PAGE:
Diamondback Mountain Bike Brand Review
If you are just getting into mountain biking, you have undoubtedly run across the Diamondback Hook. All of the mountain bike review sites have it as one of their top bikes.
I was walking through the parking lot of our local mountain bike park and I was amazed at how many Diamondbacks there were. I knew they were popular, but it is a little weird to see the influx of their bikes.
However, it makes sense. One guy buys one and rides the snot out of it, and the next year his two friends buy one and then their two friends, and pretty soon you have a full take-over. For being an online brand, they have to hold up to the real-life riding conditions so that word of mouth can grow their brand.
The Hook is one of the most popular ones that you see kids saving up their money for and investing in. You have 120mm of travel on the fork with 160mm mechanical disc brakes and it is $200 less than what you pay for a comparable brand at the bike shop. They are a solid build for the money.
But is the brand to be trusted? Are there any Diamondback reviews out there? Has anyone tested the brand? I mean, get dirt on the tires and trash it!
I’ve done some research, but I recommend checking out Dave’s Cheap Bikes for more info. Dave seems to know his stuff and works in a shop so he sees a lot of the local repairs that come through. That gives you a pretty good sense of what is working and what isn’t.
For starters, they have been around for awhile. They started in California in 1978 and currently operate out of Kent, Washington.
Owned by the Accell group who also owns the Raleigh brand and sells bicycles around the world, Diamondback is becoming a major player online at the mid-range price point.
One of their claims to fame is the knuckle box suspension system.
This system is super low maintenance. The hard core riders will only need to disassemble and clean it once a year. Compared to many lower-end full suspension frames, this one is quite easy to work with.
Frankly, the knuckle box isn’t as beneficial for stopping pedal bob as some of the other systems out there, but, for the money, it does an excellent job. It is a large improvement over many of the earlier frame designs.
The unique feature of the knuckle box is that it tends to rest against the frame until you hit a bump, at which point it pivots. Which gives you the best of all worlds.
I enjoy working with Diamondback. We’ve had people bring their bikes into the shop to have them work on them and, on brand new frames, sometimes we have warranty issues.
Their customer service is very responsive and helpful. I’ve reached out to them both by phone and by chat, and every time I get a response.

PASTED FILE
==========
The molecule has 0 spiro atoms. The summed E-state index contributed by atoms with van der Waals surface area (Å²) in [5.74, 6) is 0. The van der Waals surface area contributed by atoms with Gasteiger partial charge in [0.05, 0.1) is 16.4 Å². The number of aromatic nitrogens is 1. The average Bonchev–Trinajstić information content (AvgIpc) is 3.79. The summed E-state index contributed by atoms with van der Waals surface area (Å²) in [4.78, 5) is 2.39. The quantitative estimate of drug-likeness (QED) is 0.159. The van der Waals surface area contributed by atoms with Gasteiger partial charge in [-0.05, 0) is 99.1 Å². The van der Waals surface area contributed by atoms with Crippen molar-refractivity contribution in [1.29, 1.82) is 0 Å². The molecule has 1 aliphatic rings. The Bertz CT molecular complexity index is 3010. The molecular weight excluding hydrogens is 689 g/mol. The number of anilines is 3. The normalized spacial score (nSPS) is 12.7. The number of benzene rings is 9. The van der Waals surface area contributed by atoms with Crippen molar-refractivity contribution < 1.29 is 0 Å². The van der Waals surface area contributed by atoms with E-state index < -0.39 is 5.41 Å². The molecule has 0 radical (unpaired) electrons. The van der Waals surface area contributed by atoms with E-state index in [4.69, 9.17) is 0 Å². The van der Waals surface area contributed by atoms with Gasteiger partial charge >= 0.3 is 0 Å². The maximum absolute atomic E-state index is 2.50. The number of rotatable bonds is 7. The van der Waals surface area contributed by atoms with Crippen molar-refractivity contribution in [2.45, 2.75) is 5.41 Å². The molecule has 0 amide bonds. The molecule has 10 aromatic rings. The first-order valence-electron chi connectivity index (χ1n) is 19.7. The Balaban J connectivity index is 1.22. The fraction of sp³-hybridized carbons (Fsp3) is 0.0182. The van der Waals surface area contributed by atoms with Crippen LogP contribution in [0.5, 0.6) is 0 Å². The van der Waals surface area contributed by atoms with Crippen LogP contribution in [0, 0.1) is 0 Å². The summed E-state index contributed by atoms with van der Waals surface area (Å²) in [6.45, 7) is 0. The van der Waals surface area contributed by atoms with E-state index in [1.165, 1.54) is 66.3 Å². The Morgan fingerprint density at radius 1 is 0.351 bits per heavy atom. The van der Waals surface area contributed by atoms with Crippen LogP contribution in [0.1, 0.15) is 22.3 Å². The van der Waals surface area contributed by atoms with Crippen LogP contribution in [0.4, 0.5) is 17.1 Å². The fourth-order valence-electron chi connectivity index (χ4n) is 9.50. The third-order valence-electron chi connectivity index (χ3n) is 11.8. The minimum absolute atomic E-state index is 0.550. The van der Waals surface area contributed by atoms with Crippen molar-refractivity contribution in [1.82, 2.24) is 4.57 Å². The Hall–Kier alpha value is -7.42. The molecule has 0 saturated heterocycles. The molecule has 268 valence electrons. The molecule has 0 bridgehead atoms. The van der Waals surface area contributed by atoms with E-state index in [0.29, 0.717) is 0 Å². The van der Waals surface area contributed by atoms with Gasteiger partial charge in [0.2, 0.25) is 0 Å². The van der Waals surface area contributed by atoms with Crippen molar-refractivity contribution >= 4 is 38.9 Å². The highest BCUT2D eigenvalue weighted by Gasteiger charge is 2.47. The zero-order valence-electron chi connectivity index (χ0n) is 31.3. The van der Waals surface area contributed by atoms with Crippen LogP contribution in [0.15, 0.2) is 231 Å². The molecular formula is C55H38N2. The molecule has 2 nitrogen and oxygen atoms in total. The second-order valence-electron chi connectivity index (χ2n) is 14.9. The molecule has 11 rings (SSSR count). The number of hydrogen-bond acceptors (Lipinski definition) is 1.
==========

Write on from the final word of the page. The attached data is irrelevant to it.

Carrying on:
With many of these bike companies you just leave multiple voicemails and hope that they eventually call you back. Not so with Diamondback. They are a legitimate company, and they want their customers to feel proud about their experience.
As you would imagine, normal wear and tear are not covered by the warranty. So, if you get a flat, you are out of luck. And if you ruin the frame’s bearings by dropping off a 16-foot wall (you ok, bro?), you’ll likely be fixing those yourself.
However, they take care to make an excellent product. Most of the moving parts are going to have either a 1-year warranty from Diamondback or they’ll have a warranty from their original manufacturer which is also typically one year.
Rigid frames have a lifetime warranty, and full-suspension frames come with a 5-year warranty which is more than enough to reveal any major defects.
Are Diamondback Bikes good?
My experience is that their designers are more simplistic than brands like Trek or Cannondale. But when it comes to quality, these bicycles hold up as well and are compatible with all of the high-end components just like any bike from your local bicycle shop would be.
Buying it online does mean that you have to figure out how to assemble and adjust the bike yourself, (be patient! is my advice) but otherwise, it can be an excellent way to save money on your next bike purchase.
My only tip would be to tighten the crankarms to spec. Too often I’ve seen bike shops miss this on even high-end brands and the square taper bottom brackets get rounded and ruined and require replacement. Diamondback has stepped up their pre-shipment inspections, adn I wouldn’t expect any problems, but I’d probably still address this one area.
Diamondback strives to create an affordable bike that they can sell direct to the consumer, and, in my estimation, they’ve achieved their goal.